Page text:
Today in most developing countries, there is a conscious effort towards curbing child marriage. As world leaders seek workable methods to bring this practice to an end, women in government and top executive positions have a role to play in ensuring that children are safe and have a secure future.
Choosing who to marry and when to marry are parts of the fundamental rights in the life of any human being. Considering the importance of this activity(marriage), it must of necessity be done with full consciousness ̶ with the individual fully aware of the import of such a decision. A few days ago, news making the rounds was the completion of the drafting of the bill that will put an end to child marriage in the country of Zimbabwe. Not only is it heartwarming that the outlawing of this age-long practice that has held so many countries spellbound is near extinct, but of noteworthiness is the prospective reflection of this bill on the cultural development of Africa – this keeps Africa in tandem with the world’s revered countries.
According to the Human Rights Watch, investigations in Afghanistan, Bangladesh, Malawi, Nepal, South Sudan, Tanzania, Yemen, and Zimbabwe – countries with high incidences of child marriage, show that early marriage has a catalogue of consequences, which are activated in a chain-like sequence – from totally terminating the girl’s ability to access several benefits, to leaving school early, undergoing the demands of pregnancy and precocious motherhood. The hazards totally underwhelm the ‘benefits’. Other impacts include marital abuses, from the minor to major ones, an increased risk of domestic violence, a reduced chance of a normal source of livelihood, the risk of HIV transmission, and most importantly, the irreparable emotional damage done to the child – as seen in a lot of these brides.
In a 2015 UNICEF report titled State of the World’s Children, the countries with the highest rates of child marriage before age 18 were:Niger* — 76 percent, Central African Republic — 68 percent, Chad* — 68 percent, Bangladesh* — 65 percent, Mali* — 55 percent, Guinea — 52 percent, South Sudan* — 52 percent, Burkina Faso — 52 percent, Malawi* — 50 percent, Mozambique — 48 percent. The report goes that “Of the 25 countries with the highest rates of child marriage, the majority are affected by conflict, fragility, or natural disasters.” It places Africa at the centre of the fight against this act that belies rights’ suppression.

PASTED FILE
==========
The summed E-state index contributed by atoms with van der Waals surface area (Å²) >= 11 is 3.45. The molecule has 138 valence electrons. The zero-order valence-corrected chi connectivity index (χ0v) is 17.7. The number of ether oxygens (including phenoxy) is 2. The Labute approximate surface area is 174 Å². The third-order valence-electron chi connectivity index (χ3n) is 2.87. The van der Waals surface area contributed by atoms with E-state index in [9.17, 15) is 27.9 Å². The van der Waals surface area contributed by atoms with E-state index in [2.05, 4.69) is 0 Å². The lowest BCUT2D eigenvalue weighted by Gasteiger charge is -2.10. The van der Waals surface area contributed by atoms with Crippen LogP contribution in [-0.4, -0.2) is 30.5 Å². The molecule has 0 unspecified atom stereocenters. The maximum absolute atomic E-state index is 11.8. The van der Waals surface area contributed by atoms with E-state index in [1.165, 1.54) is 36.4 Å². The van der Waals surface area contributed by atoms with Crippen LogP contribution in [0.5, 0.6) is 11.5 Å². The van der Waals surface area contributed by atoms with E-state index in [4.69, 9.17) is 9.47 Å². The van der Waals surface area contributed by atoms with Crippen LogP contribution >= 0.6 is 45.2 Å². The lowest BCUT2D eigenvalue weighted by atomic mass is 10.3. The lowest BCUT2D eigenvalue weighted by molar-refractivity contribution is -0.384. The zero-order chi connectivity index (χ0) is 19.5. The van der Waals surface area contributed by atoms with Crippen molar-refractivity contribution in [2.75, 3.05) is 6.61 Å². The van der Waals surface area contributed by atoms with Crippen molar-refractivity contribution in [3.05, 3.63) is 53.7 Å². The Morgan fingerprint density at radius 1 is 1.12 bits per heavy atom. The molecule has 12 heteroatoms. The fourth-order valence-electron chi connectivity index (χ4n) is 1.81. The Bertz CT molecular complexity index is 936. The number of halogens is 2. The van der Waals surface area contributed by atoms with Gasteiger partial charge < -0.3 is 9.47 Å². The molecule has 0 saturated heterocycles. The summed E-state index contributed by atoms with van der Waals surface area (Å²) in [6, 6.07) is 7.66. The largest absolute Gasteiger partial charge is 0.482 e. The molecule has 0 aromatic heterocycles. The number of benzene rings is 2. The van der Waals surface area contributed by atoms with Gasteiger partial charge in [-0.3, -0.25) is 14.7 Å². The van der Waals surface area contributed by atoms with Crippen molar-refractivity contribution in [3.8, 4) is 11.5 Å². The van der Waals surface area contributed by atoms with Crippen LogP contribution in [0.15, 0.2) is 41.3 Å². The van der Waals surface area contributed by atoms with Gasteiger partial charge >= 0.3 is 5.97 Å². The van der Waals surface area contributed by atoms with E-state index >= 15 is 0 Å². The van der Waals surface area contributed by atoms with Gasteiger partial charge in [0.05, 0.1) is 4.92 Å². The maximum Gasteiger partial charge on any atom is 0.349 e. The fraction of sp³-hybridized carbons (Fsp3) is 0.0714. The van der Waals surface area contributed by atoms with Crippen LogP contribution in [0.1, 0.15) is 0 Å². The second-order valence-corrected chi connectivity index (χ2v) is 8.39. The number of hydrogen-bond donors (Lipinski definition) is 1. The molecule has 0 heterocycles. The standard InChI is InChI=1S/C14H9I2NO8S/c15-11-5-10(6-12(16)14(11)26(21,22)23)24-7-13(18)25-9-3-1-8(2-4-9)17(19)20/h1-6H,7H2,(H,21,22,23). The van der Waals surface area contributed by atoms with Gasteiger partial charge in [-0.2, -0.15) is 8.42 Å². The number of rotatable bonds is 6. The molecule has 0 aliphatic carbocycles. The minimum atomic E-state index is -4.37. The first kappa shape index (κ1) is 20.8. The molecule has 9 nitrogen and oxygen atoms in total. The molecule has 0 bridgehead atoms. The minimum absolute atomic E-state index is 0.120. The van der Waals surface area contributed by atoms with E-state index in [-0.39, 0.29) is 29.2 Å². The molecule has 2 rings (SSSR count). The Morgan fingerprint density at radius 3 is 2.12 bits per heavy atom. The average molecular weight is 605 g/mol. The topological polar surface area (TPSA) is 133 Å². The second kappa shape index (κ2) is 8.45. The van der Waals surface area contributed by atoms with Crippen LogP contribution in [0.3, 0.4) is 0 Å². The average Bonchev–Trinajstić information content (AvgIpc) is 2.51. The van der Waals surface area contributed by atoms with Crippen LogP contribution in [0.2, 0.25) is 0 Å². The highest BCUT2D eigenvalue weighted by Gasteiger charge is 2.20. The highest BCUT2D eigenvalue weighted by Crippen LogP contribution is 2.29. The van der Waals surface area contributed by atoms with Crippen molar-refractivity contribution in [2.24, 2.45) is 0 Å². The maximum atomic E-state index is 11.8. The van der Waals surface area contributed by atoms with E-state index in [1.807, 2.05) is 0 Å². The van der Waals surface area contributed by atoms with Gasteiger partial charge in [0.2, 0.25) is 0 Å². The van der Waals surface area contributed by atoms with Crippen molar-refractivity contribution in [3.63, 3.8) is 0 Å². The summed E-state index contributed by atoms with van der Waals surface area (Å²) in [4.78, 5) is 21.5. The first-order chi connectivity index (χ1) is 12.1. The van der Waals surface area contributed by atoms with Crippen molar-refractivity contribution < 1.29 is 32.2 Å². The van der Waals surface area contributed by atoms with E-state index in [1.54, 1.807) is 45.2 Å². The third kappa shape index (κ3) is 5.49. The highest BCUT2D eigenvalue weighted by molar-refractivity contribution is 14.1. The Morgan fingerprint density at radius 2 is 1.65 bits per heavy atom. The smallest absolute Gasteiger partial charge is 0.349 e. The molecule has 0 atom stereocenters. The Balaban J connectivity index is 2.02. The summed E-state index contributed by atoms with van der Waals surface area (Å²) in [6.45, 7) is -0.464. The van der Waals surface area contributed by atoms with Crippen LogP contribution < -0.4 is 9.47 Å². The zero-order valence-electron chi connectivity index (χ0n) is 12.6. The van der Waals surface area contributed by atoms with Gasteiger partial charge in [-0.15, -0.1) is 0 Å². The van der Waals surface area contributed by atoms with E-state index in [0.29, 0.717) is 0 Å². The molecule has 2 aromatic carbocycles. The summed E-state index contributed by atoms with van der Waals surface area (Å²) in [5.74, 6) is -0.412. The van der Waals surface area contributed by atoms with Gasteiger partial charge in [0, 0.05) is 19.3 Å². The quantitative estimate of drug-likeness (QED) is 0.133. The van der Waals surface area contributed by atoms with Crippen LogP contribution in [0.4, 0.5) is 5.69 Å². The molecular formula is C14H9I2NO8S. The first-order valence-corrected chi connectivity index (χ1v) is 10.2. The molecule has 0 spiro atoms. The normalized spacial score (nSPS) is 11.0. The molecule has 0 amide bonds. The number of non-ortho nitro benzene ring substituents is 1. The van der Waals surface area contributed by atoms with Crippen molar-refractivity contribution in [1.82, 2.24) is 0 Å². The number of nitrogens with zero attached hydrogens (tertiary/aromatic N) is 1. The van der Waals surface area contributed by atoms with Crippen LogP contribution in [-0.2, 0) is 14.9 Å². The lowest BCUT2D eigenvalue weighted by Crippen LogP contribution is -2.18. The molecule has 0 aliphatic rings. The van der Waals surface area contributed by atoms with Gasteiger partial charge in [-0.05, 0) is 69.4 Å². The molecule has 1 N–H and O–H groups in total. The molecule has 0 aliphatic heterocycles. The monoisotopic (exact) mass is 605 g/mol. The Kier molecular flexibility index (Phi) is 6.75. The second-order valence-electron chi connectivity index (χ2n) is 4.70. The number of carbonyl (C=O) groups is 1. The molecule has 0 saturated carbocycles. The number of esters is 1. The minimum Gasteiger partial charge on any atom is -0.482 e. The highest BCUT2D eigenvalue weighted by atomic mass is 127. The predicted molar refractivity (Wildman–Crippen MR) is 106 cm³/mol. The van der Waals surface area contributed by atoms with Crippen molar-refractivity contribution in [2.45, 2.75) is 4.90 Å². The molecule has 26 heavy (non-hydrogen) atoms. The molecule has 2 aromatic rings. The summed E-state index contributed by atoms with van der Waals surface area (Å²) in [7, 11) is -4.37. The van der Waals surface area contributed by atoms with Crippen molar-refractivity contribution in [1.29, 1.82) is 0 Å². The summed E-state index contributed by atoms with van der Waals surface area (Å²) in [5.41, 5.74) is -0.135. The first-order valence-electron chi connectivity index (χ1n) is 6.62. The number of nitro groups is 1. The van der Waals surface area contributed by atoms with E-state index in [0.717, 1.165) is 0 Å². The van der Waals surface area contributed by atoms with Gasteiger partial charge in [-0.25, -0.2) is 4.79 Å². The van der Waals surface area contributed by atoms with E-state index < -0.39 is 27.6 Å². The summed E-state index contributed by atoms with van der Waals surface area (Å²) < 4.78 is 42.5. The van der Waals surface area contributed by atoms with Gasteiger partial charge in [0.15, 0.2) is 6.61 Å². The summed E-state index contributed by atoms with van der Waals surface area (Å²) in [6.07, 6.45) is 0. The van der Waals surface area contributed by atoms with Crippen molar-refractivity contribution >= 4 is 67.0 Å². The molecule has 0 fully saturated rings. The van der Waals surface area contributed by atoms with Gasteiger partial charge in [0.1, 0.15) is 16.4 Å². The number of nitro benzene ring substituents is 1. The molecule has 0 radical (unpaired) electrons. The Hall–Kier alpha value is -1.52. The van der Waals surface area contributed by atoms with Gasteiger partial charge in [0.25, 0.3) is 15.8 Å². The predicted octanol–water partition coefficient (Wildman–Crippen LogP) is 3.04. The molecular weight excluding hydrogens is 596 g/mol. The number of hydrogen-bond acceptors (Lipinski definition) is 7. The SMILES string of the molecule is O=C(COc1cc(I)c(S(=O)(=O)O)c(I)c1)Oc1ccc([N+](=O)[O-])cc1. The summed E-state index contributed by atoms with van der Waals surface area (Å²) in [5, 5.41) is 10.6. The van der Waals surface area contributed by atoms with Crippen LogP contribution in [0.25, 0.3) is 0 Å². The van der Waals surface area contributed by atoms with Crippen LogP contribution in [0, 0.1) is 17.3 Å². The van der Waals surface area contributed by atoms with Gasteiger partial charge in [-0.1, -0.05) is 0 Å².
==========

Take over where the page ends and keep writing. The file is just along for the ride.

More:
Save The Children ( a not-for-profit, which focuses on the pertinence of eradicating child marriage)in collaboration with other international rights from West and Central Africa, religious and traditional leaders and civil society groups committed to a three-day summit. The group received an elevated commitment from Burkina Faso’s first lady, Sika Bella Kabore, who has pledged that her nation would end child marriage by 2025.
Statistically, the number of illegal child marriages has increased worldwide since 2015, from 11.3 million to 11.5 million. The numbers seem not to be reflective of the effort put into the campaign, but considering the countries culpable in this, and how it is highly regarded as a handed-down culture, more intensifying efforts have to be put into this worthy cause. In the same vein, 82.8 million girls aged 10 to 17 still have no protection against child marriage. The number of girls exempt from clauses which allow parents and judges to consent to marriages, increased to 96.1 million.
With the global outcry for an increase in the quality of the girl-child education, other countries and societies where this practice is upheld must of necessity, reappraise the role of the girl child in the family, and consequently review this law.
Yousafzai Malala, the 20-year-old Pakistani and youngest Nobel Laureate has been at the fore of the campaign for the girl child education – an antithesis of child marriage. On October 9, 2017, she announced to the world (on Twitter) her enrollment for a college degree. Malala has been travelling around the globe, campaigning for the rights of the girl child – a cardinal mandate of her organization – to campaign for an access to quality education for the girl child.
Today, no nation can afford to shortchange the girl child by limiting her to an early family life and an unprepared motherhood -without necessary provisions for a quality life i.e one that grants her good economic, education, self-empowering opportunities, and most importantly, the power to DETERMINE HER CHOICES. Any country that holds tight to this self-destructive practice would experience a dearth of human resources, human capital development, competitiveness, productivity, and economic development. Schemes that discourage gender-based participation in socio-economic activities must be sustained.Because in them, are ladened the silver bullet to eradicate poverty and other ravages of humanity and our collective humanness. Above all, it is time women in key positions take a stand on this matter and devise ways of appealing to the consciences of parents, traditional rulers, and stakeholders in gender-related fields. This will go a long way in changing the tide and securing the future of the girl-child.